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Revenue-Sharing Flexibility Stretches With New TV Deals

Last week, I reported on local TV contracts for all 30 major-league teams. The article’s lede was the Dodgers’ potential $6 billion-to-$7 billion deal with Fox Sports West that was slated to start in 2014 and would run for 25 years. It turns out the Dodgers and Fox did not come to agreement by last Friday’s deadline. Under their existing contract, the Dodgers can make one final demand by this Friday, which Fox can either accept or reject outright. If that doesn’t lead to an agreement, the Dodgers are free to negotiate with others. Time Warner Cable is waiting in the wings.

Whomever the Dodgers ultimately cut a deal with to broadcast the team’s 162 games, expect the deal’s value to stay in the $6 billion-to-$7 billion range. But it may not be a straight-cash deal. As Bill Shaikin of the Los Angeles Times reported, the Dodgers may end up with a significant ownership interest in Fox Sports West or another broadcast partner, much like the Rangers’, Angels’, Astros’ and Padres’ new deals.

At first glance, a part-equity deal would seem to counter some of the outrage elicited by the all-cash deal, which was estimated to net the Dodgers $240 million to $280 million per year in broadcast-rights fees. But in reality, an all-cash deal is better for the league as a whole, because rights fees paid to the Dodgers (as opposed to profits from an equity stake in a regional sports network) would be included in a team’s “Net Local Revenue” — essentially the bundle of money subject to MLB’s Revenue Sharing Program.

Or would they?

Remember the Dodgers have something of a sweetheart provision when it comes to local TV fees and revenue sharing: As part of the former owner Frank McCourt’s bankruptcy proceedings, the court ruled the Dodgers’ new TV contract would be “valued” at $84 million for purposes of revenue sharing. In other words, if the Dodgers go with a straight-cash deal, only the first $84 million in yearly fees will be subject to revenue sharing; the rest can be pocketed for the team’s own use. The result will be the same if L.A. goes the partial-equity route, as long as the cash payments exceed $84 million per year.

But put aside the Dodgers’ $84 million revenue cap. The revenue-sharing program in the current collective bargaining agreement is designed to capture a significant portion of the additional cash teams will rake in with the new local television deals. In fact, the revenue-sharing language in the current CBA changed fairly dramatically from the CBA that was in place from 2007 through 2011. Remember that the first wave of new TV contracts came in late 2010, when the Rangers and Fox Sports West reached a 20-year, $1.7 billion deal to commence before the 2015 season. It appears that deal was very much on players’ and owners’ minds when the current CBA was negotiated in 2011.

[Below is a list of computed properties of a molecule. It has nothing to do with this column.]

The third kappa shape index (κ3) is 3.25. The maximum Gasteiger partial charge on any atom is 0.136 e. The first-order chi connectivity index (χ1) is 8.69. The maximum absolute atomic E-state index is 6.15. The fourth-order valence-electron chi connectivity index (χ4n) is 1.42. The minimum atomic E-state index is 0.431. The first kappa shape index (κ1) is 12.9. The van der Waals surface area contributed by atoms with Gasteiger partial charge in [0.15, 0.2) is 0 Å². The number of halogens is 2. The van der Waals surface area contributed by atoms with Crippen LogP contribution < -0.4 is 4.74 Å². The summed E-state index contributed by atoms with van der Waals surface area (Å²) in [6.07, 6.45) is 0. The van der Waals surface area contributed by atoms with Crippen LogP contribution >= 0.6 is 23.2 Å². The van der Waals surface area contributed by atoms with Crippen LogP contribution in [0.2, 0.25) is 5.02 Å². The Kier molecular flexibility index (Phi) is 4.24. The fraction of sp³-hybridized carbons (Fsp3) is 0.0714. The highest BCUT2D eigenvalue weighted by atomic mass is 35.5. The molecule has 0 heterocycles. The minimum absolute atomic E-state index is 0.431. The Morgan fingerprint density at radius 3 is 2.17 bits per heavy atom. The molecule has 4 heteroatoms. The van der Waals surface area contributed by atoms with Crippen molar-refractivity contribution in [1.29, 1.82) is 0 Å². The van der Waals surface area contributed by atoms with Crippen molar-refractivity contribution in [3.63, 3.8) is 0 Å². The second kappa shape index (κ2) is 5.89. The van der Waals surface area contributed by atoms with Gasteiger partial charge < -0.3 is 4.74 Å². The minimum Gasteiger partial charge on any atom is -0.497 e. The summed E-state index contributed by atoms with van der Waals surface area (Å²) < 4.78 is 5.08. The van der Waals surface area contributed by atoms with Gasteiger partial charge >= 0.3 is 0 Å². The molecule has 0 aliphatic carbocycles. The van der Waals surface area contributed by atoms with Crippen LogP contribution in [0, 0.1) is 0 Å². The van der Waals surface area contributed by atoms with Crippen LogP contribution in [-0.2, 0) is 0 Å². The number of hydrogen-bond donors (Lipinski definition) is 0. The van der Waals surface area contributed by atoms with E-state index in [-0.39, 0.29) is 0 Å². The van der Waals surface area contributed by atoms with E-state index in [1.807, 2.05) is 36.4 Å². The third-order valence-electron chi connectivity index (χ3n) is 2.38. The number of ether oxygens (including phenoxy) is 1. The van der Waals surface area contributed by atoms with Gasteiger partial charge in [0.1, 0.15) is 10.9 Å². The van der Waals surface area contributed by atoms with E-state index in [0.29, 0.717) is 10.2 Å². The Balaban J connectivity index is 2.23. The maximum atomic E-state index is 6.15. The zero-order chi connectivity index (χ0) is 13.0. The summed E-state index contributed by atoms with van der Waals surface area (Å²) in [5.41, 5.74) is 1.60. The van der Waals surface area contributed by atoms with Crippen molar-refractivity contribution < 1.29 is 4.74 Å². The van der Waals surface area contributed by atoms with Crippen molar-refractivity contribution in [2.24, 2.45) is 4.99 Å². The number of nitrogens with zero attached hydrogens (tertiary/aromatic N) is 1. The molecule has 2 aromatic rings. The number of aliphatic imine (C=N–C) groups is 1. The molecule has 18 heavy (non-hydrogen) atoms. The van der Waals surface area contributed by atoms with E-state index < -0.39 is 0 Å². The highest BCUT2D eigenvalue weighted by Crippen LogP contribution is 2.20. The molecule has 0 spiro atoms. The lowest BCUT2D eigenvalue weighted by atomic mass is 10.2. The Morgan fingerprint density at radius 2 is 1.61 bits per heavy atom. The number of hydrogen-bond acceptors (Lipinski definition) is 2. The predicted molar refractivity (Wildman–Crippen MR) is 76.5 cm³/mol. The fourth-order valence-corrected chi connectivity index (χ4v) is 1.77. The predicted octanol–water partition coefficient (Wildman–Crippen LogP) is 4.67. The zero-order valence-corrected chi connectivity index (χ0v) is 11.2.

A few weeks ago, I explained the current revenue-sharing program in this post. If you didn’t read that post, do it now, as I won’t repeat that detailed discussion here. Here’s the basic outline:

The concept of Performance Factors was first used in the CBA in effect from 2007 through 2011. Roughly speaking, a team’s Performance Factor is calculated by dividing the total Net Local Revenue (for all 30 teams) by the average of that team’s Net Local Revenue over the prior three seasons. The equation would look like this:
Total of MLB Net Local Revenue _
3-year average of team’s Net Local Revenue
But under the 2007-2011 CBA, the Performance Factors were used to reallocate money from MLB’s Central Revenue Fund — i.e., national TV contracts, MLB Advanced Media, licensing and the All-Star Game. Under the current CBA, revenue-sharing doesn’t touch MLB’s Central Revenue Fund at all. Each team shares equally in that money. Instead, the Performance Factors now are used to reallocate more of the wealthiest teams’ local revenue to the less wealthy teams. When a team’s Net Local Revenue skyrockets from one year to the next due to a new local TV contract, that additional money will be part of the revenue-sharing program.
In addition, a new local TV deal that increases a team’s local revenue by 10% or greater will lead to an increase in that team’s Performance Factor during the CBA’s life. So not only does the size of the revenue-sharing pie increase, but the team with the new TV deal will contribute more to that pie.
When I wrote about the Dodgers’ potential new TV deal and detailed the other 29 local TV contracts, I lamented what I called the “new revenue inequality” in Major League Baseball. And while that inequality very much exists, it’s not quite as stark as I had envisioned, thanks to the changes in the collective bargaining agreement.